Researchers studying a rapid global warming event, around 56 million years ago, have shown evidence of major changes in the intensity of rainfall and flood events. The findings indicate some of the likely implications should current trends of rising carbon dioxide and global warming continue.
It follows much discussion on the nature of global change in a warmer 21st Century at the COP23 Climate Negotiations in Bonn last week.
The new research, submitted to Climate of the Past Discussions, led by a team at the University of Birmingham, and involving multiple UK institutions and the British Geological Survey, sought to address this question using records from a major warming event in the Earth's past.
The rapid global warming event, ~56 million years ago, known as the "Paleocene Eocene Thermal Maximum" or PETM has provided such insights.
The team developed detailed records of the PETM event from a sequence of marine sedimentary rocks, now exposed on the coast of the Basque country of northwest Spain.
Before, during and after the PETM, these sediments were laid down on the sea floor at the edge of the Atlantic Ocean, at depths of ~1000m, on the boundary between the continents and the open ocean. The sediments are made up of microscopic calcium carbonate shells and fine-grained clay and silt sediment that is washed in from the nearby European continent.
Remarkably, the new records show that the sediment delivery from land to this deep ocean location increased four-fold during the PETM event. The team associate this with major changes in the patterns of rainfall on land, with warming causing more extreme rainfall events, with floods and the associated erosion and transport of sediments into the oceans.
"There are stunning records of the PETM event in northern Spain" says lead author Dr Tom Dunkley Jones, "including records of ancient land environments that experienced major changes in response to increased rainfall intensity at the start the start of the event. Now we have a direct link to the deep ocean, where some of the material eroded from land finally ends up."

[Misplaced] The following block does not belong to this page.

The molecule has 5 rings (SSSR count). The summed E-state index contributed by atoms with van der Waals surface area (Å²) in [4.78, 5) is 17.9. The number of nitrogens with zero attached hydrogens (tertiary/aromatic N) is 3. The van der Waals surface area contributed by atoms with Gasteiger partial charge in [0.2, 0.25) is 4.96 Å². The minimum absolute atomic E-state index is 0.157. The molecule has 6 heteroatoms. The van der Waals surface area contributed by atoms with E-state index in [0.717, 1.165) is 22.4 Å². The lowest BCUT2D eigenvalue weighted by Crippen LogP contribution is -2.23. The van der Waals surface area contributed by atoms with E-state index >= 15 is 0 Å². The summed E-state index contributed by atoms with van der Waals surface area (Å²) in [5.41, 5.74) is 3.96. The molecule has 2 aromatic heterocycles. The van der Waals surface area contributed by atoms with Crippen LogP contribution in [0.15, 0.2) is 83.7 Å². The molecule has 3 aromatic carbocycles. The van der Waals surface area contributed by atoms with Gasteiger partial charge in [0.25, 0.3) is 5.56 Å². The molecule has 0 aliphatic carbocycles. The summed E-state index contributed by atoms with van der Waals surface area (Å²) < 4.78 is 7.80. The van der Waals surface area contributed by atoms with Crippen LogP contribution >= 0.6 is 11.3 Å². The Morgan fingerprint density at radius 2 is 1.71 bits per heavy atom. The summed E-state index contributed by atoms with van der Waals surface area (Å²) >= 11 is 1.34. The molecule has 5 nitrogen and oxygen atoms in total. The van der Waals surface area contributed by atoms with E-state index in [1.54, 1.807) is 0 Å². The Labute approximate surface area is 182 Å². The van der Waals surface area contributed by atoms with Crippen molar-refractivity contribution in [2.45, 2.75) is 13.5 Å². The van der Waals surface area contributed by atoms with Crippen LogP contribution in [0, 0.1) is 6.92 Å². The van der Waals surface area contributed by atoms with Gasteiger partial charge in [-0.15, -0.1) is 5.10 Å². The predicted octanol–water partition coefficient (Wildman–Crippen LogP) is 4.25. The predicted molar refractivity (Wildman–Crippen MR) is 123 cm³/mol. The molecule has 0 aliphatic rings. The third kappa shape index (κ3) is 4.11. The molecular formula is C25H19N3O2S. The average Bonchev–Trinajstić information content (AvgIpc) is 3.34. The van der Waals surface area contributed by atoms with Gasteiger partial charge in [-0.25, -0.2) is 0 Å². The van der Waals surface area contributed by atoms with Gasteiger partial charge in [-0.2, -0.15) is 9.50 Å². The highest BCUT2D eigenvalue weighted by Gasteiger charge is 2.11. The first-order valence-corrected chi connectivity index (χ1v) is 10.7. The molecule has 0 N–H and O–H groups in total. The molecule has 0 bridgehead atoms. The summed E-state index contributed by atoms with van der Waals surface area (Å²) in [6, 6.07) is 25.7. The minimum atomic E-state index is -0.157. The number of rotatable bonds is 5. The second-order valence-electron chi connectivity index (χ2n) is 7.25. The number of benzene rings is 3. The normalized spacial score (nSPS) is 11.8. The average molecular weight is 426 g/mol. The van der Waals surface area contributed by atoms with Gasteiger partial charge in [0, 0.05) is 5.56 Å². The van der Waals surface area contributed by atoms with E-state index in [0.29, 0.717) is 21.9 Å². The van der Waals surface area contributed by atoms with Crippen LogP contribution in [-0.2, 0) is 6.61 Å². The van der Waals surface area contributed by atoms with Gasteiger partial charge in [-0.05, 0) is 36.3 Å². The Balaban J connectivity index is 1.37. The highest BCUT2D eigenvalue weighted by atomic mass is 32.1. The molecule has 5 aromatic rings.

Dr Stephen Grimes of Plymouth University, who initiated the research project, highlighted the climate changes that must have caused this increase in sediment erosion and transport – "We have climate model simulations of the effect of warming on rainfall during the PETM event, and they show some changes in the average amounts of rainfall, but the largest change is how this rainfall is packaged up – it's concentrated in more rapid, extreme events – larger and bigger storms."
This fits with what the team see in the rate of sediment accumulation in the deep sea – large flood events transporting more sediment, and moving it further.
Professor Melanie Leng, of the British Geological Survey and University of Nottingham, and co-author on the study is concerned about what this represents for the future, "From records of the PETM, like this one, it has become very clear that global warming causes major changes in the patterns and intensity of rainfall events. These changes are so large that we see evidence of them in the geological record, as a many-fold increase in the mass of sediments transported from land to the oceans. This has the potential for profound impacts on shallow marine ecosystems, and that is exactly what we see at the PETM."
Although the world warmed by more than 4ºC during the PETM, and this happened very rapidly for a period of natural climate change (between five and ten thousand years), it was slower than what is being observed in 21st Century warming.
"We're now facing the potential for a warming of 2ºC or more in less than two centuries," said Dr Dunkley Jones, "this is more than an order of magnitude faster than warming at the start of the PETM. The geological record shows that when the planet warms this much and this fast, there will be major changes in floods, erosion and sediment transport."
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